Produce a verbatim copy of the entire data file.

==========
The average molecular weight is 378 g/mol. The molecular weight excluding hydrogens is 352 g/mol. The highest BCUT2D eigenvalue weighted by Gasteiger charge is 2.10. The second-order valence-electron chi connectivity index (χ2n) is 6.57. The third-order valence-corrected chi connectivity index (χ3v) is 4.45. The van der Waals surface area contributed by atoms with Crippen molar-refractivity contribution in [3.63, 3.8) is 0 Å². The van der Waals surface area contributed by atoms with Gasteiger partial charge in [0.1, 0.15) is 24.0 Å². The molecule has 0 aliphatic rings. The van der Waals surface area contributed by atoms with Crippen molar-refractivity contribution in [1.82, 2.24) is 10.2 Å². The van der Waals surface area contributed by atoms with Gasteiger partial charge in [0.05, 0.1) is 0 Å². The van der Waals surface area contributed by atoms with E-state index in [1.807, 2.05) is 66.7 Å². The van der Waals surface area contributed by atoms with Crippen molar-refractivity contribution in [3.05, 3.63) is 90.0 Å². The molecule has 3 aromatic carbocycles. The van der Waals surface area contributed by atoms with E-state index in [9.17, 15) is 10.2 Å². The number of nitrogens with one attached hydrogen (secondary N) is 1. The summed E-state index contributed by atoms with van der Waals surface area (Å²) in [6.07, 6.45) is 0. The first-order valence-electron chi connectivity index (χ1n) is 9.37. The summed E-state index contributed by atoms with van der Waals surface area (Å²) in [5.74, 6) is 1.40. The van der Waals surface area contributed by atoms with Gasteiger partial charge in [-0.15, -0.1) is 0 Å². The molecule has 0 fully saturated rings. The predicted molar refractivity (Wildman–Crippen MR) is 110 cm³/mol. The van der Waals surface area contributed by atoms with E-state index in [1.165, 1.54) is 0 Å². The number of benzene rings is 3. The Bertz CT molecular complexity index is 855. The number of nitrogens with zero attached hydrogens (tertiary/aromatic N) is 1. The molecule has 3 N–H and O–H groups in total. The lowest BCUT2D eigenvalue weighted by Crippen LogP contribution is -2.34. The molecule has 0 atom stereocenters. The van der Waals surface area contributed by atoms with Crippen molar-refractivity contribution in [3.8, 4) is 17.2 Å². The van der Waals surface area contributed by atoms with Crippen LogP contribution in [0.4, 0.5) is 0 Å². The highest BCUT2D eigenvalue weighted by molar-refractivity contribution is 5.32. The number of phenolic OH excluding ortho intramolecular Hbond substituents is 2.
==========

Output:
The average molecular weight is 378 g/mol. The molecular weight excluding hydrogens is 352 g/mol. The highest BCUT2D eigenvalue weighted by Gasteiger charge is 2.10. The second-order valence-electron chi connectivity index (χ2n) is 6.57. The third-order valence-corrected chi connectivity index (χ3v) is 4.45. The van der Waals surface area contributed by atoms with Crippen molar-refractivity contribution in [3.63, 3.8) is 0 Å². The van der Waals surface area contributed by atoms with Gasteiger partial charge in [0.1, 0.15) is 24.0 Å². The molecule has 0 aliphatic rings. The van der Waals surface area contributed by atoms with Crippen molar-refractivity contribution in [1.82, 2.24) is 10.2 Å². The van der Waals surface area contributed by atoms with Gasteiger partial charge in [0.05, 0.1) is 0 Å². The van der Waals surface area contributed by atoms with E-state index in [1.807, 2.05) is 66.7 Å². The van der Waals surface area contributed by atoms with Crippen molar-refractivity contribution in [3.05, 3.63) is 90.0 Å². The molecule has 3 aromatic carbocycles. The van der Waals surface area contributed by atoms with E-state index in [9.17, 15) is 10.2 Å². The number of nitrogens with one attached hydrogen (secondary N) is 1. The summed E-state index contributed by atoms with van der Waals surface area (Å²) in [6.07, 6.45) is 0. The first-order valence-electron chi connectivity index (χ1n) is 9.37. The summed E-state index contributed by atoms with van der Waals surface area (Å²) in [5.74, 6) is 1.40. The van der Waals surface area contributed by atoms with Gasteiger partial charge in [-0.15, -0.1) is 0 Å². The molecule has 0 fully saturated rings. The predicted molar refractivity (Wildman–Crippen MR) is 110 cm³/mol. The van der Waals surface area contributed by atoms with E-state index in [1.165, 1.54) is 0 Å². The number of benzene rings is 3. The Bertz CT molecular complexity index is 855. The number of nitrogens with zero attached hydrogens (tertiary/aromatic N) is 1. The molecule has 3 N–H and O–H groups in total. The lowest BCUT2D eigenvalue weighted by Crippen LogP contribution is -2.34. The molecule has 0 atom stereocenters. The van der Waals surface area contributed by atoms with Crippen molar-refractivity contribution in [3.8, 4) is 17.2 Å². The van der Waals surface area contributed by atoms with Crippen LogP contribution in [0.4, 0.5) is 0 Å². The highest BCUT2D eigenvalue weighted by molar-refractivity contribution is 5.32. The number of phenolic OH excluding ortho intramolecular Hbond substituents is 2.